Other standby follies: I had a nice large Sony TV set. Its "standby" power was used to power the remote control stuff enabling it to power on. On several occasions, my locally supplied power went from normal (120volts) to "mood lighting" (about 70 volts, long story). When this happened, the standby supply couldn't do its trick, but I could press the power button on the TV set. Then with lots of straining, the TV would come on and actually function. I suspect that the normal power supply (actually a large resistor from the mains (line) voltage) just fed a regulator, and the design was such that it worked. Those days (about 5 of them, I guess) all the street lights were out (they were arc lights that couldn't strike), but the Christmas lights were all at "low intensity", and it was an eeerie feeling (as I said mood lighting). I can only surmise that we emitted less CO2 that day.
Hear hear! One slight problem, yer petition's a waste of time and effort. The politicians of the EU have shown time and again that they regard their citizens as a tedious irrelevance who don't really understand what they're talking about. The petition will only serve to confirm to dispel any lingering doubts that this viewpoint is correct ('cos they *have* to go to Strasbourg and the fact that you're wingeing about it just proves you don't understand the "bigger picture", that's why.)
I'd suggest that rising up en masse and burning the whole edifice down is the only way to go, but I can't be arsed to offset the carbon emissions that this would generate....
Zero Watt Sunday
Instead of Zero Watt Standby I read Zero Watt Sunday, and why not? Switch off all the power stations every Sunday.
This reminds me of an article I read...
... a while ago. I was researching power consumption for my PC/TV/stereo etc to find out the truth around all the hype. The guy who wrote the article made one point that stuck a chord with me. His point was simple: the 'war' on wasted energy is more akin to a puritanical war on luxury. The puritan viewpoint has always been that things we enjoy are inherently bad, but things we hate are inherently good. A bit like "chips are bad for you, but sprouts are good".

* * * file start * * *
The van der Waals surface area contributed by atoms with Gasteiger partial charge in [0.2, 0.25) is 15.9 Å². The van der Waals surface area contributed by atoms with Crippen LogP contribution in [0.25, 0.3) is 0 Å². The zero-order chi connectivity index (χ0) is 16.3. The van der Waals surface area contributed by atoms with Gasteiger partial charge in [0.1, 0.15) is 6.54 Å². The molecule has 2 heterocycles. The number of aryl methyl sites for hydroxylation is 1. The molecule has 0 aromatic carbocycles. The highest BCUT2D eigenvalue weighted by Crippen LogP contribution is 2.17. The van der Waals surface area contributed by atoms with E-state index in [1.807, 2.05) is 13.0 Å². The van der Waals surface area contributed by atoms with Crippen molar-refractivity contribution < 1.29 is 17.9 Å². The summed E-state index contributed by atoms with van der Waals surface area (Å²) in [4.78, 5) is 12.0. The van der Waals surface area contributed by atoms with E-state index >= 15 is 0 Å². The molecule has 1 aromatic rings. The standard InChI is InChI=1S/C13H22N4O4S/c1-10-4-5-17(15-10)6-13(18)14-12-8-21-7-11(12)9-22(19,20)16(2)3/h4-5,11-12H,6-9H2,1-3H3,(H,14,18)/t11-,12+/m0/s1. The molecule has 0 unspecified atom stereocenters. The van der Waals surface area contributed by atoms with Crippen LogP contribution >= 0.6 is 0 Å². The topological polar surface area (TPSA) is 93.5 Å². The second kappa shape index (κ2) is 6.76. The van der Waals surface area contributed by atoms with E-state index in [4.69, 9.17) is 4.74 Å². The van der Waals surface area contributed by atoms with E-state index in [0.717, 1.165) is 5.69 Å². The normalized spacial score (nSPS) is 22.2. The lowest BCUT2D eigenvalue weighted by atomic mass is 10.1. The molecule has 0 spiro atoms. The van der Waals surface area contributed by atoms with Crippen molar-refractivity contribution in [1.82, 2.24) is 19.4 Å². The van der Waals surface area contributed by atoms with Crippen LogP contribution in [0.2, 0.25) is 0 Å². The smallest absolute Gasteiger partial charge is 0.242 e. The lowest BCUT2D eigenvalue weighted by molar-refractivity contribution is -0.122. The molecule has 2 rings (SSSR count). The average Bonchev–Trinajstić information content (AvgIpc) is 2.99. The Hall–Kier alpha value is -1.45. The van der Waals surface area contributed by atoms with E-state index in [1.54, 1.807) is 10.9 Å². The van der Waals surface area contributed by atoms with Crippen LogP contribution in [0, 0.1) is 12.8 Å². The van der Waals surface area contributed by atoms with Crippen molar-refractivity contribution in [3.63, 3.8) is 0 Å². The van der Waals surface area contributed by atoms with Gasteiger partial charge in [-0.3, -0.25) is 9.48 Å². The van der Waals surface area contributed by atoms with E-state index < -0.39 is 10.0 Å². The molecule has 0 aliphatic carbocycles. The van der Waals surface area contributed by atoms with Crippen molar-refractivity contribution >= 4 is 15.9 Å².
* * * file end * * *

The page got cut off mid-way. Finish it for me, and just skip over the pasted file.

Computers, planes, cars, consoles, TVs and stereos are luxuries, so they are targetted. They are fun, so they must be inherently bad. There's no war against people needlessly ironing underpants or making roast dinners in an electric oven. This is because ironing and cooking are chores, and because we don't like them, they must be inherently good.
It's an attitude that's indoctrinated in Christianity, and that's why common sense can never win.
You want crazy?
Hows this for a waste of energy:
I'm sat in a room right now with a large radiator that can't be turned off individually, its linked with about 20 others.
In this room with me and the radiator are 3 PCs, 3 Servers, Printer, 3 UPS of varying sizes. Most of this is turned off.
Of course to keep all this cool we have aircon.
Tell me again how the standby usage of all this kit is such a waste of energy.
@ Stephen Matthews
That's why modern gas appliances have electronic ignition.
I used to work for one of the UK's leading suppliers of ignition controllers and I learned this: it's actually cheaper and simpler to build a boiler with electronic ignition, than using a pilot burner, because the special thermocouple-operated gas valve used for flame failure detection is so expensive. An ignition sequence controller already includes its own flame failure detector (in fact, it does better, since it will automatically attempt to re-light the burner if the flame blows out), based on the simple idea that a flame conducts electricity (Well, it would, wouldn't it? Fire is a chemical reaction, chemical reactions contain charged particles in motion, and charged particles in motion can carry a current) and just needs a simple solenoid valve without the super-sensitive permanent-magnet-assisted holding coil and priming knob. Build in an electronic thermostat in place of a mechanical one, and there is even more of a saving to be made.
Back in the days when they would make both a pilot and an electronic version of what was otherwise the same boiler, though, guess which one would cost you more to buy from the gas showrooms?